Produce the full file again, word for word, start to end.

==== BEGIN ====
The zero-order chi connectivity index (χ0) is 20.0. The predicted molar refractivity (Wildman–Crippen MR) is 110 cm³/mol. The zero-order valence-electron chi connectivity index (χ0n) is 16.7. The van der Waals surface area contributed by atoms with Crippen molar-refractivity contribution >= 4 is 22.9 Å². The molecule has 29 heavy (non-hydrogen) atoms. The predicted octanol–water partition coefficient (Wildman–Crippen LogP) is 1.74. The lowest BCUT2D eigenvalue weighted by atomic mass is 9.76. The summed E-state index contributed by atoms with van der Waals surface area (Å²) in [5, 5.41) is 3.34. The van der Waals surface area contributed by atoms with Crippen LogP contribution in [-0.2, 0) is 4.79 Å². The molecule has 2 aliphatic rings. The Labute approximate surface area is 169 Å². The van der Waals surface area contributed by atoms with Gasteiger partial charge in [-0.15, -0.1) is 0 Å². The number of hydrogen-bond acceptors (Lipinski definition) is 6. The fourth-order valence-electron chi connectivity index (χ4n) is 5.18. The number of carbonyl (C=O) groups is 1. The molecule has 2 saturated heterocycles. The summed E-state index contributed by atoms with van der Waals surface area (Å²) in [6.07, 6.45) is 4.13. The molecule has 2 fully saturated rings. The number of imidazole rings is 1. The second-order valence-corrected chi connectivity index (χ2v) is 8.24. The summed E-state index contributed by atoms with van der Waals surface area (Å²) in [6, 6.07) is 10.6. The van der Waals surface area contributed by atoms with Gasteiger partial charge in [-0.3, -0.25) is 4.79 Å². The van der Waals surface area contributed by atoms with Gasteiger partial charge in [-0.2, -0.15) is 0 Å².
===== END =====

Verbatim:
The zero-order chi connectivity index (χ0) is 20.0. The predicted molar refractivity (Wildman–Crippen MR) is 110 cm³/mol. The zero-order valence-electron chi connectivity index (χ0n) is 16.7. The van der Waals surface area contributed by atoms with Crippen molar-refractivity contribution >= 4 is 22.9 Å². The molecule has 29 heavy (non-hydrogen) atoms. The predicted octanol–water partition coefficient (Wildman–Crippen LogP) is 1.74. The lowest BCUT2D eigenvalue weighted by atomic mass is 9.76. The summed E-state index contributed by atoms with van der Waals surface area (Å²) in [5, 5.41) is 3.34. The van der Waals surface area contributed by atoms with Crippen LogP contribution in [-0.2, 0) is 4.79 Å². The molecule has 2 aliphatic rings. The Labute approximate surface area is 169 Å². The van der Waals surface area contributed by atoms with Gasteiger partial charge in [-0.15, -0.1) is 0 Å². The number of hydrogen-bond acceptors (Lipinski definition) is 6. The fourth-order valence-electron chi connectivity index (χ4n) is 5.18. The number of carbonyl (C=O) groups is 1. The molecule has 2 saturated heterocycles. The summed E-state index contributed by atoms with van der Waals surface area (Å²) in [6.07, 6.45) is 4.13. The molecule has 2 fully saturated rings. The number of imidazole rings is 1. The second-order valence-corrected chi connectivity index (χ2v) is 8.24. The summed E-state index contributed by atoms with van der Waals surface area (Å²) in [6, 6.07) is 10.6. The van der Waals surface area contributed by atoms with Gasteiger partial charge in [-0.3, -0.25) is 4.79 Å². The van der Waals surface area contributed by atoms with Gasteiger partial charge in [-0.2, -0.15) is 0 Å².